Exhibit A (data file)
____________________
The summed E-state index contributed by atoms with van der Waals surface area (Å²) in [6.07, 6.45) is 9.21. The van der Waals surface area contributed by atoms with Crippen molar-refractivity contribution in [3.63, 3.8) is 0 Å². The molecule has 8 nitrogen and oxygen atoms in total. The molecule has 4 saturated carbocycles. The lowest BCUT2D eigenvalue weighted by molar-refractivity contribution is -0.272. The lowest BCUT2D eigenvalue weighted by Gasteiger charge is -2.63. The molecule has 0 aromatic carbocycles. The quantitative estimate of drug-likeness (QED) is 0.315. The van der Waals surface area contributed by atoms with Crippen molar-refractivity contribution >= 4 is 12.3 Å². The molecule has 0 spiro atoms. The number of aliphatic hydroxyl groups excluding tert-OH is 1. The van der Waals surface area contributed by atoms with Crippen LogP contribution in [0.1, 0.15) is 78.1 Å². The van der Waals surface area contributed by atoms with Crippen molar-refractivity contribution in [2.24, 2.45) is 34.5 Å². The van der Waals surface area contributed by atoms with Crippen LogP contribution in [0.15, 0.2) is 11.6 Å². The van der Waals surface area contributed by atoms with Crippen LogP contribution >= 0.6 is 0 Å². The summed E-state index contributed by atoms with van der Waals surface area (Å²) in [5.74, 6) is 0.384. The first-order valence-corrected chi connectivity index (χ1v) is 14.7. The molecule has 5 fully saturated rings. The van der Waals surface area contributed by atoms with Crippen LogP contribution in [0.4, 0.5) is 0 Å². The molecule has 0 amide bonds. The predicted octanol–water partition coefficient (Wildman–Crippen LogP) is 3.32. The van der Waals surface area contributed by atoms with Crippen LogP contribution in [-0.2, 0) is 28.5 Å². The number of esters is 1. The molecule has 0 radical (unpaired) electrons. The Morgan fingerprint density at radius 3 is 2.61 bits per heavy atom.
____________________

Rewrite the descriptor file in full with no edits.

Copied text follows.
The summed E-state index contributed by atoms with van der Waals surface area (Å²) in [6.07, 6.45) is 9.21. The van der Waals surface area contributed by atoms with Crippen molar-refractivity contribution in [3.63, 3.8) is 0 Å². The molecule has 8 nitrogen and oxygen atoms in total. The molecule has 4 saturated carbocycles. The lowest BCUT2D eigenvalue weighted by molar-refractivity contribution is -0.272. The lowest BCUT2D eigenvalue weighted by Gasteiger charge is -2.63. The molecule has 0 aromatic carbocycles. The quantitative estimate of drug-likeness (QED) is 0.315. The van der Waals surface area contributed by atoms with Crippen molar-refractivity contribution >= 4 is 12.3 Å². The molecule has 0 spiro atoms. The number of aliphatic hydroxyl groups excluding tert-OH is 1. The van der Waals surface area contributed by atoms with Crippen LogP contribution in [0.1, 0.15) is 78.1 Å². The van der Waals surface area contributed by atoms with Crippen molar-refractivity contribution in [2.24, 2.45) is 34.5 Å². The van der Waals surface area contributed by atoms with Crippen LogP contribution in [0.15, 0.2) is 11.6 Å². The van der Waals surface area contributed by atoms with Crippen LogP contribution >= 0.6 is 0 Å². The summed E-state index contributed by atoms with van der Waals surface area (Å²) in [5.74, 6) is 0.384. The first-order valence-corrected chi connectivity index (χ1v) is 14.7. The molecule has 5 fully saturated rings. The van der Waals surface area contributed by atoms with Crippen LogP contribution in [0.4, 0.5) is 0 Å². The molecule has 0 amide bonds. The predicted octanol–water partition coefficient (Wildman–Crippen LogP) is 3.32. The van der Waals surface area contributed by atoms with Crippen LogP contribution in [-0.2, 0) is 28.5 Å². The number of esters is 1. The molecule has 0 radical (unpaired) electrons. The Morgan fingerprint density at radius 3 is 2.61 bits per heavy atom.